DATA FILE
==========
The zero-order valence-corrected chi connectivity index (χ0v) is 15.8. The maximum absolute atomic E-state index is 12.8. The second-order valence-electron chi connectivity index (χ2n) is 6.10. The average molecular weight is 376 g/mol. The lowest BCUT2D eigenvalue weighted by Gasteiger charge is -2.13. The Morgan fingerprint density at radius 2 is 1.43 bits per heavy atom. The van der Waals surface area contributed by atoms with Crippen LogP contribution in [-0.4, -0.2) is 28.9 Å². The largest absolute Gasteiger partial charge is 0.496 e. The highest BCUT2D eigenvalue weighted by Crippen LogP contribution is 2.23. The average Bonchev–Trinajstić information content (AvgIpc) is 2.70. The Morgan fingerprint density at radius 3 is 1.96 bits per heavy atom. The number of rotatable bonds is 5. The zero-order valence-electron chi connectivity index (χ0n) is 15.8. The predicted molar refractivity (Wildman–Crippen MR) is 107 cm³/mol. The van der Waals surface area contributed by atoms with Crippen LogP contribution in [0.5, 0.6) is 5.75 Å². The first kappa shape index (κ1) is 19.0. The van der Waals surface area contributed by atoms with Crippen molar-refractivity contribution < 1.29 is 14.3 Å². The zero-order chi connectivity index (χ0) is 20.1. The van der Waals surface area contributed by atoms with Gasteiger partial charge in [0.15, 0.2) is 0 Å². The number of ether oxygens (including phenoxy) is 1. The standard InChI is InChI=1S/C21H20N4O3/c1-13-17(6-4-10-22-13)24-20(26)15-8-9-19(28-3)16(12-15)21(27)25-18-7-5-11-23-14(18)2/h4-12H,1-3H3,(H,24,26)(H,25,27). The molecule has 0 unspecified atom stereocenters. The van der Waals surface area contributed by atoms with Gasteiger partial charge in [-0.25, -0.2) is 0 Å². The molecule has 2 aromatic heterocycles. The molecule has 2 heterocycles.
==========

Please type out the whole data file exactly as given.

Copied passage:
The zero-order valence-corrected chi connectivity index (χ0v) is 15.8. The maximum absolute atomic E-state index is 12.8. The second-order valence-electron chi connectivity index (χ2n) is 6.10. The average molecular weight is 376 g/mol. The lowest BCUT2D eigenvalue weighted by Gasteiger charge is -2.13. The Morgan fingerprint density at radius 2 is 1.43 bits per heavy atom. The van der Waals surface area contributed by atoms with Crippen LogP contribution in [-0.4, -0.2) is 28.9 Å². The largest absolute Gasteiger partial charge is 0.496 e. The highest BCUT2D eigenvalue weighted by Crippen LogP contribution is 2.23. The average Bonchev–Trinajstić information content (AvgIpc) is 2.70. The Morgan fingerprint density at radius 3 is 1.96 bits per heavy atom. The number of rotatable bonds is 5. The zero-order valence-electron chi connectivity index (χ0n) is 15.8. The predicted molar refractivity (Wildman–Crippen MR) is 107 cm³/mol. The van der Waals surface area contributed by atoms with Crippen LogP contribution in [0.5, 0.6) is 5.75 Å². The first kappa shape index (κ1) is 19.0. The van der Waals surface area contributed by atoms with Crippen molar-refractivity contribution < 1.29 is 14.3 Å². The zero-order chi connectivity index (χ0) is 20.1. The van der Waals surface area contributed by atoms with Gasteiger partial charge in [0.15, 0.2) is 0 Å². The number of ether oxygens (including phenoxy) is 1. The standard InChI is InChI=1S/C21H20N4O3/c1-13-17(6-4-10-22-13)24-20(26)15-8-9-19(28-3)16(12-15)21(27)25-18-7-5-11-23-14(18)2/h4-12H,1-3H3,(H,24,26)(H,25,27). The molecule has 0 unspecified atom stereocenters. The van der Waals surface area contributed by atoms with Gasteiger partial charge in [-0.25, -0.2) is 0 Å². The molecule has 2 aromatic heterocycles. The molecule has 2 heterocycles.